THE CHINESE government was caught off-guard in October last year when America hit it with tough export controls on high-powered semiconductors. Communist leaders in Beijing took months to formulate a firm response. Today China appears far more prepared to fight the simmering war over the future of technology. A recent strengthening of those American chip controls by President Joe Biden’s administration was matched just three days later, on October 20th, with new restrictions on exports of Chinese graphite.
America’s latest volley, which restricts the types of chips that can be sold to China, had been anticipated for weeks. Its original controls curtailed sales to Chinese entities of the cutting-edge chips used in the development of artificial intelligence. This included the A100 chip made by Nvidia, a Californian chipmaker. However, the restrictions, known as “foreign direct product rules” (FDPRs), still allowed Chinese companies to buy less powerful integrated circuits. With ingenuity, many such chips could be strung together to produce greater processing power.
A recent home-grown chip that popped up in mobile phones made by Huawei, a Chinese telecoms giant first blacklisted by America in 2019, has fuelled concern in Washington that China was finding ways around the rules. To forestall more Huawei-like surprises, the latest FDPRs target broader performance measures, making it more difficult to combine punier parts into a more powerful whole. Chinese companies can, for example, no longer purchase Nvidia’s less advanced A800 and H800 chips as replacements for the A100s.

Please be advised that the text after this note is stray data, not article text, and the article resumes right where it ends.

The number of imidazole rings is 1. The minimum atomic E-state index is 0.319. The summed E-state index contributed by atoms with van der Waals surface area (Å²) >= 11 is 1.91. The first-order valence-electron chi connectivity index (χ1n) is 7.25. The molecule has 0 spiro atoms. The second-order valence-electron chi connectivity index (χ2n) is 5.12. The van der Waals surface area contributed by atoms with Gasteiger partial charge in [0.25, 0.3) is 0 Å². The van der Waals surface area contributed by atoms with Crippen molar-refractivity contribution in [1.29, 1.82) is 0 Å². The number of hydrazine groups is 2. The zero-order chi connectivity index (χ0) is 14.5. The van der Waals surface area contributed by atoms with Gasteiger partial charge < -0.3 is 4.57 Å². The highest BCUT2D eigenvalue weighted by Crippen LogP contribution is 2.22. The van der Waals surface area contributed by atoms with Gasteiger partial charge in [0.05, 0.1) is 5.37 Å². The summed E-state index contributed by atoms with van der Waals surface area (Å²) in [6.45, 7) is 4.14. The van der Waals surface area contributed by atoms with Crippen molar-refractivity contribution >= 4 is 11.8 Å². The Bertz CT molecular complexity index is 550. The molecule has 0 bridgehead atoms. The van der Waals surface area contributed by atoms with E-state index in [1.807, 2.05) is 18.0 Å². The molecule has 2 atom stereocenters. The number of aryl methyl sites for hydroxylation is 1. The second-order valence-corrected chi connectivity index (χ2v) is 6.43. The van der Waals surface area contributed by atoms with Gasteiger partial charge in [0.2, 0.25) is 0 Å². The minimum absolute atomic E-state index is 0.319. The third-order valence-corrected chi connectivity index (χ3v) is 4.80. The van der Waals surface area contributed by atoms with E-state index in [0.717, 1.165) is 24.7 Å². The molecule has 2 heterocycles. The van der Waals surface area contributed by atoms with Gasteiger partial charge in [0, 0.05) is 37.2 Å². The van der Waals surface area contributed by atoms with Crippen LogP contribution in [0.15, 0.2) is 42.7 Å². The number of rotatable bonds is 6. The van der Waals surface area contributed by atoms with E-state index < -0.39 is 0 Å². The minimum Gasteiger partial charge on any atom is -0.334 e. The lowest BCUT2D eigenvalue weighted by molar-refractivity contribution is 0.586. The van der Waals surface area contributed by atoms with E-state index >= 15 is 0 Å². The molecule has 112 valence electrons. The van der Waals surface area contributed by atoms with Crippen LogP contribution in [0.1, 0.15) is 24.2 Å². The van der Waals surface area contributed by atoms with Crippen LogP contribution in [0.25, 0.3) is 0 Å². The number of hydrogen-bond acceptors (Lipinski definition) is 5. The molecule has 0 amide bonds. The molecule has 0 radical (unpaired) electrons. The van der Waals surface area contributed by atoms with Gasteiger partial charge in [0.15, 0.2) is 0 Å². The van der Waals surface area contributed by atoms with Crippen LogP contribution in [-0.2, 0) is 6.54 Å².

This time China did not drag its feet. The ministry of commerce will require exporters of high-grade graphite products to hold licences from December 1st. The grey material may seem dull compared with powerful silicon. But it is commonly used in anodes of lithium-ion batteries. This makes it critical to many countries’ decarbonisation plans. And, because Chinese firms refine about 90% of the world’s graphite, it gives China leverage.
For several years China has been testing out the use of graphite as an economic weapon. Starting in 2020, after a small diplomatic row with Sweden, Chinese companies have been quietly prevented from selling graphite to partners there. Some insiders suspected that the informal ban was aimed at holding back the development of green technologies in Sweden.
The latest restrictions are much broader and more formal than those earlier piecemeal efforts. Unlike an all-out export ban, mandatory export licensing does not completely undermine the domestic graphite industry, which sells a lot abroad. It also allows the authorities to target buyers as it pleases. The tool has become China’s arm of choice in the economic war with America. Similar measures were applied in August to gallium and germanium. China controls 80% of the world’s supply of the two metals, which are used in chipmaking. Gallium, in particular, shows promise in next-generation semiconductors.
Foreign buyers of Chinese products are not the only collateral damage in the escalating economic conflict. On October 19th the Japanese government said that a businessman working for a Japanese firm who was detained in March had been formally arrested on spy charges. Three days later Chinese state media said that Foxconn, a Taiwanese firm that assembles iPhones for Apple, was being investigated for possible tax and land-use violations. Executives at WPP, a British advertising firm, were recently detained too.
The Chinese government appears to be preparing for further escalation. According to Reuters, a news service, state-affiliated researchers have been looking for ways around the types of sanctions imposed by the West on Russia after its invasion of Ukraine. This is said to include building a global network of companies that can dodge sanctions and issuing gold-backed bonds in order to remain connected to the global economy, even if America tries to sever China’s commercial ties to the rest of the world. China’s leaders clearly envision darker days ahead. ■
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